It’s that time of the year again. Holidays are over and the kids are returning to school and the backpack conversation starts again. What type of backpack? How heavy? How should my child wear it? Will she / he get back pain? Does carrying a backpack even cause back pain? Some reports have up to 50% of children reporting back pain or fatigue due to carrying backpacks? But are these reports accurate? Can carrying a backpack even be beneficial.
Lane Cove Physio tells us the top 8 tips on how to best protect your child from back pain related to carrying backpacks. And guess what, carrying a backpack is one of them.
Strengthening Your Child’s Back
Over the last 40 years, there has been a 42% decline in the number of kids walking and riding to school. And with the increasing usage of iPads and tech time, it has resulted in more sitting and less physical activity in our children. The shocking fact is that 1 in 5 Australian children are overweight or obese by the time they start school.
Despite past research suggesting that a heavy bag full of books was harmful for children’s backs, causing discomfort or fatigue, new studies have shown that a bag of a reasonable weight can actually be of benefit to a school child. So long as the backpack is fitted well, this weight bearing activity can improve the overall health of a child and in fact, help to protect their backs in the long run by strengthening their back and providing the physical benefits of exercise while walking with it. Of course if the bag is excessively heavy and the child is obviously uncomfortable, this is not advisable.
8 Tips To Wear It Right
We’ve got our 8 best tips to help your kids ‘wear it right’ to help prevent back pain:
- Choose a bag with wide, padded straps and a padded back for comfort. Adjust the straps so they feel comfortable on both shoulders.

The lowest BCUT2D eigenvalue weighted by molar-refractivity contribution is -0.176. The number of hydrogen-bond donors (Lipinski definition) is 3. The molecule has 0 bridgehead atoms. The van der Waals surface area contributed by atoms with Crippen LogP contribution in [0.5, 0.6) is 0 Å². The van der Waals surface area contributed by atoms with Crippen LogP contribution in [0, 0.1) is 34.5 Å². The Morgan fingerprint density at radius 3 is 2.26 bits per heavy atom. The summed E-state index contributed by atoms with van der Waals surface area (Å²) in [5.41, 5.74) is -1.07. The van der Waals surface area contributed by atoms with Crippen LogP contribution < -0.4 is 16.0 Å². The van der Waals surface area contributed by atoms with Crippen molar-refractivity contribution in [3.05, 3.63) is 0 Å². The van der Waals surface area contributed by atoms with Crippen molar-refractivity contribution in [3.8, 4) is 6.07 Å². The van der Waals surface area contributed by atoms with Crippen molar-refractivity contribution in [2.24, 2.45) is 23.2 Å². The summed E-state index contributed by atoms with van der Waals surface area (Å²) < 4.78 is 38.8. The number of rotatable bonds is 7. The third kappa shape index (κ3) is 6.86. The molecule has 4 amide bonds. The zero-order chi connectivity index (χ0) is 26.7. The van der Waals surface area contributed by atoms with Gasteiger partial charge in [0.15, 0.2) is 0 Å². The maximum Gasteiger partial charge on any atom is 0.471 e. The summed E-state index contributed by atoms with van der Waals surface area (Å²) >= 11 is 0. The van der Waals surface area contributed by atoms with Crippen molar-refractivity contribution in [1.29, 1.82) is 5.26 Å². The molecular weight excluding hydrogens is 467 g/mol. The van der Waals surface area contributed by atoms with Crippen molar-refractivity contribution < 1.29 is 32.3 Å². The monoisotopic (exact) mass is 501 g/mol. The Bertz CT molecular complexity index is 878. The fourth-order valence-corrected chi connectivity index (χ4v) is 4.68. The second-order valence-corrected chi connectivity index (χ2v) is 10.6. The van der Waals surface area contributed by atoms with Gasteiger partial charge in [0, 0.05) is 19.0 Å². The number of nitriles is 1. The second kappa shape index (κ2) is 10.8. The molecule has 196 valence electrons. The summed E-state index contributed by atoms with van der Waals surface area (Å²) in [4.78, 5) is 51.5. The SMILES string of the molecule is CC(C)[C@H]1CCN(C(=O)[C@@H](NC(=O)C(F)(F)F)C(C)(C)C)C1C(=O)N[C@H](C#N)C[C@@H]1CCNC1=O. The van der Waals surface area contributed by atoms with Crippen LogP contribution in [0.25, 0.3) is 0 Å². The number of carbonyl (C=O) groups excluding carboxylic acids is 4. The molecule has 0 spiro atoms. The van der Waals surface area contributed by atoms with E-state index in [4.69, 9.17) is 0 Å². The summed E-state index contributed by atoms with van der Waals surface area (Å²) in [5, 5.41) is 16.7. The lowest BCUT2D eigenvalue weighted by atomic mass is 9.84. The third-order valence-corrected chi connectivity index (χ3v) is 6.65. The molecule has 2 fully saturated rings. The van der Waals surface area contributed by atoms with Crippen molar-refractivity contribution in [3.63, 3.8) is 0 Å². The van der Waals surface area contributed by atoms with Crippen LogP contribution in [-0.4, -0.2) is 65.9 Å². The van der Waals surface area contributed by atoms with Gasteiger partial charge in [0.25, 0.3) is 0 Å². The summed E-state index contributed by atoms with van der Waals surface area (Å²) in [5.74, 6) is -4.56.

- Use the waist strap, if available, and place items in each of the compartments – both of these will help to distribute the load evenly;
- Wear a bag that’s an appropriate size – bigger is not better. Also, ensure that the back of the bag does not hang over the child’s bottom.
- Bend at the knees to lift the bag, not at the waist or back;
- Place heavy items at the bottom of the bag and closest to your back in the centre
- Don’t let the child carry too much in their bags – we recommend carrying maximum of 10-15% of body weight;
- Clean out the bag regularly so to not be carrying anything unnecessary; and
- Most importantly, with a good fitting back pack, let your child walk with the backpack for strengthening their backs and giving them exercise.
If you’re still having issues of back pain or poor posture with your children, feel free to make an appointment with one of our physiotherapists. We will be able to assess your child’s back, give the best treatment and exercises to ensure they have no pain and grow healthy.
Do you have a local issue you would like help with? ITC is here to help just email us at firstname.lastname@example.org
This article is not intended to be a substitute for professional advice, diagnosis, or treatment. Always seek the advice of your qualified health provider with any questions you may have regarding a medical/physical condition.